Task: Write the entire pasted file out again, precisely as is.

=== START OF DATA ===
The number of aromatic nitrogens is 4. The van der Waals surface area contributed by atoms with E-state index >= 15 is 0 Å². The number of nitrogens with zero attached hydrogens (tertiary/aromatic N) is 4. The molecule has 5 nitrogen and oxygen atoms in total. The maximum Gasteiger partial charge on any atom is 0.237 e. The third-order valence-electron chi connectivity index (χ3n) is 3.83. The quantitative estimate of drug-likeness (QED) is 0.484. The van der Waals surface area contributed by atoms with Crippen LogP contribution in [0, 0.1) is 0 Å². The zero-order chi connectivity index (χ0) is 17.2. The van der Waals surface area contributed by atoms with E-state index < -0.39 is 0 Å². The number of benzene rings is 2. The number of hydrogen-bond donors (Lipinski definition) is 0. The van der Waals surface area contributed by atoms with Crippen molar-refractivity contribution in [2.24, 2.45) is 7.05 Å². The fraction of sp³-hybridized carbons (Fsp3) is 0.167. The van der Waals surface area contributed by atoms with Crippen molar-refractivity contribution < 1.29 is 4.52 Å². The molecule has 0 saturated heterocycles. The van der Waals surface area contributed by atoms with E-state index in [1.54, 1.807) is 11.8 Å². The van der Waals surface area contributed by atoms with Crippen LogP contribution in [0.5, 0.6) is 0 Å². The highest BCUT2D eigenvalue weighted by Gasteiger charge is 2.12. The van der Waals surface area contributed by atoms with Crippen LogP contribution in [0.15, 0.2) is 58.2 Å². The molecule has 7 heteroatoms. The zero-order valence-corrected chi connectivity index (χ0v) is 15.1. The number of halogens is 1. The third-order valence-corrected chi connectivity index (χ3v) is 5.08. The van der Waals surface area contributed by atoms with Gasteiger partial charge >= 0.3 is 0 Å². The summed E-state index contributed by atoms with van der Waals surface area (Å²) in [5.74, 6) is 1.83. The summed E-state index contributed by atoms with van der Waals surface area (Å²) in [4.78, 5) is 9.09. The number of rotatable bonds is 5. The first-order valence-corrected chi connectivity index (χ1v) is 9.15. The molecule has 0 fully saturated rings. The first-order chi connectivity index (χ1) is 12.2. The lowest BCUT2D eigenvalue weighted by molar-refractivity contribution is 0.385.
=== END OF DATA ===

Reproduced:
The number of aromatic nitrogens is 4. The van der Waals surface area contributed by atoms with E-state index >= 15 is 0 Å². The number of nitrogens with zero attached hydrogens (tertiary/aromatic N) is 4. The molecule has 5 nitrogen and oxygen atoms in total. The maximum Gasteiger partial charge on any atom is 0.237 e. The third-order valence-electron chi connectivity index (χ3n) is 3.83. The quantitative estimate of drug-likeness (QED) is 0.484. The van der Waals surface area contributed by atoms with Crippen LogP contribution in [0, 0.1) is 0 Å². The zero-order chi connectivity index (χ0) is 17.2. The van der Waals surface area contributed by atoms with E-state index < -0.39 is 0 Å². The number of benzene rings is 2. The number of hydrogen-bond donors (Lipinski definition) is 0. The van der Waals surface area contributed by atoms with Crippen molar-refractivity contribution in [2.24, 2.45) is 7.05 Å². The fraction of sp³-hybridized carbons (Fsp3) is 0.167. The van der Waals surface area contributed by atoms with Crippen molar-refractivity contribution < 1.29 is 4.52 Å². The molecule has 0 saturated heterocycles. The van der Waals surface area contributed by atoms with E-state index in [1.54, 1.807) is 11.8 Å². The van der Waals surface area contributed by atoms with Crippen LogP contribution in [0.5, 0.6) is 0 Å². The highest BCUT2D eigenvalue weighted by Gasteiger charge is 2.12. The van der Waals surface area contributed by atoms with Crippen LogP contribution in [0.15, 0.2) is 58.2 Å². The molecule has 7 heteroatoms. The zero-order valence-corrected chi connectivity index (χ0v) is 15.1. The number of halogens is 1. The third-order valence-corrected chi connectivity index (χ3v) is 5.08. The van der Waals surface area contributed by atoms with Gasteiger partial charge >= 0.3 is 0 Å². The summed E-state index contributed by atoms with van der Waals surface area (Å²) in [5.74, 6) is 1.83. The summed E-state index contributed by atoms with van der Waals surface area (Å²) in [4.78, 5) is 9.09. The number of rotatable bonds is 5. The first-order valence-corrected chi connectivity index (χ1v) is 9.15. The molecule has 0 fully saturated rings. The first-order chi connectivity index (χ1) is 12.2. The lowest BCUT2D eigenvalue weighted by molar-refractivity contribution is 0.385.